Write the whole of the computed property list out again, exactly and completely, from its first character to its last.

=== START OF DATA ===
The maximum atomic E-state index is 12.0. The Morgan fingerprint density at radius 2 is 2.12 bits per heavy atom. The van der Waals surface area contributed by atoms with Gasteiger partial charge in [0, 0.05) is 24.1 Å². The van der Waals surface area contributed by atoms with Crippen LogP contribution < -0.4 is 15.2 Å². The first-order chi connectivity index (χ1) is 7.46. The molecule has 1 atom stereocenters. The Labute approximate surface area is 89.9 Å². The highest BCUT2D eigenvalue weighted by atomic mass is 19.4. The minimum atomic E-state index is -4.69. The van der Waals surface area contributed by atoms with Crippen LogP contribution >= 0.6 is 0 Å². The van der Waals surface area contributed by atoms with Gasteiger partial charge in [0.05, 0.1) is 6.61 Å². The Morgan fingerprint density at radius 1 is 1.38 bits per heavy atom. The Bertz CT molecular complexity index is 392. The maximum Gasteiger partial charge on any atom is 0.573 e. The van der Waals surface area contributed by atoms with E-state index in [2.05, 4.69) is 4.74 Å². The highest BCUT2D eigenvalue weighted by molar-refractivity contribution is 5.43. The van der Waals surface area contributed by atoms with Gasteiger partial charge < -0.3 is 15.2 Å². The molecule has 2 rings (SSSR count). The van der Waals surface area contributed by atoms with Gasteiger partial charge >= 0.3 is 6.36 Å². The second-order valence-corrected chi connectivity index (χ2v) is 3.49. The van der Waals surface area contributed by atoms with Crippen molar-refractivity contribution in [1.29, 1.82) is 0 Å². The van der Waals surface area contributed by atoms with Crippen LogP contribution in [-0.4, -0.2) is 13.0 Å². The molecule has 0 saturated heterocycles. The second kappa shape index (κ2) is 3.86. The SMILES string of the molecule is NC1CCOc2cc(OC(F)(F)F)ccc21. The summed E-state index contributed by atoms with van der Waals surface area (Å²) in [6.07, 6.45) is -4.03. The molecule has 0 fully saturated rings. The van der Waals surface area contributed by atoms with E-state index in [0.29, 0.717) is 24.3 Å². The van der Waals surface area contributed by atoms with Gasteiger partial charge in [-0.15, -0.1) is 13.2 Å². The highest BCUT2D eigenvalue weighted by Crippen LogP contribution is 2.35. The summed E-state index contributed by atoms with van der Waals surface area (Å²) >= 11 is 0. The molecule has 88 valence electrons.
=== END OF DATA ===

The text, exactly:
The maximum atomic E-state index is 12.0. The Morgan fingerprint density at radius 2 is 2.12 bits per heavy atom. The van der Waals surface area contributed by atoms with Gasteiger partial charge in [0, 0.05) is 24.1 Å². The van der Waals surface area contributed by atoms with Crippen LogP contribution < -0.4 is 15.2 Å². The first-order chi connectivity index (χ1) is 7.46. The molecule has 1 atom stereocenters. The Labute approximate surface area is 89.9 Å². The highest BCUT2D eigenvalue weighted by atomic mass is 19.4. The minimum atomic E-state index is -4.69. The van der Waals surface area contributed by atoms with Crippen LogP contribution >= 0.6 is 0 Å². The van der Waals surface area contributed by atoms with Gasteiger partial charge in [0.05, 0.1) is 6.61 Å². The Morgan fingerprint density at radius 1 is 1.38 bits per heavy atom. The Bertz CT molecular complexity index is 392. The maximum Gasteiger partial charge on any atom is 0.573 e. The van der Waals surface area contributed by atoms with E-state index in [2.05, 4.69) is 4.74 Å². The highest BCUT2D eigenvalue weighted by molar-refractivity contribution is 5.43. The van der Waals surface area contributed by atoms with Gasteiger partial charge < -0.3 is 15.2 Å². The molecule has 2 rings (SSSR count). The van der Waals surface area contributed by atoms with Gasteiger partial charge >= 0.3 is 6.36 Å². The second-order valence-corrected chi connectivity index (χ2v) is 3.49. The van der Waals surface area contributed by atoms with Crippen molar-refractivity contribution in [1.29, 1.82) is 0 Å². The van der Waals surface area contributed by atoms with Crippen LogP contribution in [-0.4, -0.2) is 13.0 Å². The molecule has 0 saturated heterocycles. The second kappa shape index (κ2) is 3.86. The SMILES string of the molecule is NC1CCOc2cc(OC(F)(F)F)ccc21. The summed E-state index contributed by atoms with van der Waals surface area (Å²) in [6.07, 6.45) is -4.03. The molecule has 0 fully saturated rings. The van der Waals surface area contributed by atoms with E-state index in [0.29, 0.717) is 24.3 Å². The van der Waals surface area contributed by atoms with Gasteiger partial charge in [-0.15, -0.1) is 13.2 Å². The highest BCUT2D eigenvalue weighted by Crippen LogP contribution is 2.35. The summed E-state index contributed by atoms with van der Waals surface area (Å²) >= 11 is 0. The molecule has 88 valence electrons.